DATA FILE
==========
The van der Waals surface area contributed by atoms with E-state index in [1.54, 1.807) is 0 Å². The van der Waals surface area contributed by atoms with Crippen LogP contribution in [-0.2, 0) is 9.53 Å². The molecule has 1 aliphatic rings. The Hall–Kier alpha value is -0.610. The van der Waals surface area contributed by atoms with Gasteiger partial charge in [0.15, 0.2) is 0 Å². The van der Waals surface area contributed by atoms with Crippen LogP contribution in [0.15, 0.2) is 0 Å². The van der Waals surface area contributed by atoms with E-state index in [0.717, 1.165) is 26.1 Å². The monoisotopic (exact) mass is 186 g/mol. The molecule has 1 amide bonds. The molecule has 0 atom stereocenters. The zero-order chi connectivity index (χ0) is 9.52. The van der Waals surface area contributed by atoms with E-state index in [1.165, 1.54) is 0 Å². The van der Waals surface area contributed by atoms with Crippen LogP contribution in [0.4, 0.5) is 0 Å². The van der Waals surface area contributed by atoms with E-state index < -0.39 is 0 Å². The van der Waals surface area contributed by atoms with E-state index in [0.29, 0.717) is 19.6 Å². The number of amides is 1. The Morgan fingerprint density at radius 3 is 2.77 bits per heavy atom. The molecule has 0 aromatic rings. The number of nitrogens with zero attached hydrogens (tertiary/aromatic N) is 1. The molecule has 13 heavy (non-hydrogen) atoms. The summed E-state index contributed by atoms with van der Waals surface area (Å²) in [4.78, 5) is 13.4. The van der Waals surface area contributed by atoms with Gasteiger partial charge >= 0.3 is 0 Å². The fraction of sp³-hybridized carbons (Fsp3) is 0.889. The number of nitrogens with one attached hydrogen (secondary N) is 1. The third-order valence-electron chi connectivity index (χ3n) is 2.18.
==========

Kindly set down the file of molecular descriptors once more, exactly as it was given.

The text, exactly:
The van der Waals surface area contributed by atoms with E-state index in [1.54, 1.807) is 0 Å². The van der Waals surface area contributed by atoms with Crippen LogP contribution in [-0.2, 0) is 9.53 Å². The molecule has 1 aliphatic rings. The Hall–Kier alpha value is -0.610. The van der Waals surface area contributed by atoms with Gasteiger partial charge in [0.15, 0.2) is 0 Å². The van der Waals surface area contributed by atoms with Crippen LogP contribution in [0.15, 0.2) is 0 Å². The van der Waals surface area contributed by atoms with E-state index in [0.717, 1.165) is 26.1 Å². The monoisotopic (exact) mass is 186 g/mol. The molecule has 1 amide bonds. The molecule has 0 atom stereocenters. The zero-order chi connectivity index (χ0) is 9.52. The van der Waals surface area contributed by atoms with E-state index in [1.165, 1.54) is 0 Å². The van der Waals surface area contributed by atoms with Crippen LogP contribution in [0.4, 0.5) is 0 Å². The van der Waals surface area contributed by atoms with E-state index < -0.39 is 0 Å². The van der Waals surface area contributed by atoms with E-state index in [0.29, 0.717) is 19.6 Å². The number of amides is 1. The Morgan fingerprint density at radius 3 is 2.77 bits per heavy atom. The molecule has 0 aromatic rings. The number of nitrogens with zero attached hydrogens (tertiary/aromatic N) is 1. The molecule has 13 heavy (non-hydrogen) atoms. The summed E-state index contributed by atoms with van der Waals surface area (Å²) in [4.78, 5) is 13.4. The van der Waals surface area contributed by atoms with Gasteiger partial charge >= 0.3 is 0 Å². The fraction of sp³-hybridized carbons (Fsp3) is 0.889. The number of nitrogens with one attached hydrogen (secondary N) is 1. The third-order valence-electron chi connectivity index (χ3n) is 2.18.